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Q

Snuffing Out a Sinus Infection?

What is a good treatment for sinus infection? I am taking antibiotics now and using a saline nasal spray, but would like to know of alternative treatment.

A
Answer (Published 4/29/2004)

I try to avoid using antibiotics for treatment of acute sinus infections (some studies suggest that people recover just as quickly whether or not they take antibiotics). Instead, I recommend acupuncture, which can be remarkably effective for relieving acute sinusitis, an infection that can cause pain, headache, congestion and obstructed breathing. Acupuncture can ease pain and promote sinus drainage within minutes of the placement of the needles.

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You also can promote sinus drainage by placing hot, wet compresses over the whole sinus area (in your upper face) frequently. Work up to as much heat as you can stand for 10 minutes at a time, several times a day. Drink plenty of fluids to help moisten and thin the mucus in your sinuses. Inhaling steam with a little oil of eucalyptus in it may also ease clogging.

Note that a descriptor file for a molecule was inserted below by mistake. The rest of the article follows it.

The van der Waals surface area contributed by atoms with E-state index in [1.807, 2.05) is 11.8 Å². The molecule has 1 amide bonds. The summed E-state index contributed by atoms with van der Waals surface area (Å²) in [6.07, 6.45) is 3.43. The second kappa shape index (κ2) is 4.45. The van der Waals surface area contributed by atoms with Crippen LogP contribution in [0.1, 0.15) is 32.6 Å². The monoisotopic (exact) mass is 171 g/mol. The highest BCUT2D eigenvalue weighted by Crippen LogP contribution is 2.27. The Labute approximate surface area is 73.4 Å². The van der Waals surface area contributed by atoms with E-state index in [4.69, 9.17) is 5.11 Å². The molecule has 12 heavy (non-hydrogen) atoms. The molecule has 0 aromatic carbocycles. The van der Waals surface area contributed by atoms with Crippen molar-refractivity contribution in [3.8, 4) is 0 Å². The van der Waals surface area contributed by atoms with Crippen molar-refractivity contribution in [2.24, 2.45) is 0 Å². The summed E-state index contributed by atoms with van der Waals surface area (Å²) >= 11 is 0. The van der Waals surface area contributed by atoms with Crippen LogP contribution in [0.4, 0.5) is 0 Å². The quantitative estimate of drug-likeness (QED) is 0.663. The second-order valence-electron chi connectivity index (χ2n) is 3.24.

I also recommend regularly flushing your nasal passages with a warm saline solution to relieve sinus congestion and prevent sinus infections. Do this two to four times a day if you have an active infection. You can use a Neti Pot, a traditional, Indian nasal-irrigation device shaped like Aladdin’s lamp that lets you pour the water into your nose. Or simply dissolve a ¼ teaspoon of salt in one cup of warm water and pour some of the solution into your cupped hand and inhale it through one nostril while closing the other with a finger. Alternatively, you can sniff the solution from a small cup or squirt it into your nostrils with a rubber-bulb syringe. The idea is to inhale enough water to spit it out through your mouth.

Here are some other methods that can help:

  • If you have chronic sinus problems, eliminate milk and all milk products from your diet (including prepared foods that list milk as an ingredient). This can lead to dramatic improvement after about two months.
  • Take astragalus (Astragalus membranaceous), the root of a native Chinese plant that boosts immune system function. The usual dose is two capsules twice a day unless otherwise directed on the package label.
  • If you do take an antibiotic, be sure to take a probiotic to restore the friendly bacteria that inhabit the digestive tract and may be wiped out by antibiotics; I recommend the strain known as Lactobacillus GG, which survives passage through the strong acid of the stomach and actually makes it into the intestinal tract where it’s needed. (One brand of Lactobacillus GG is Culturelle, sold on the Internet or in health-food stores.)
  • Don’t smoke or expose yourself to smoke-filled environments. If you suffer from allergies, consider equipping your house – or at least your bedroom – with a good air filter.

Andrew Weil, M.D.

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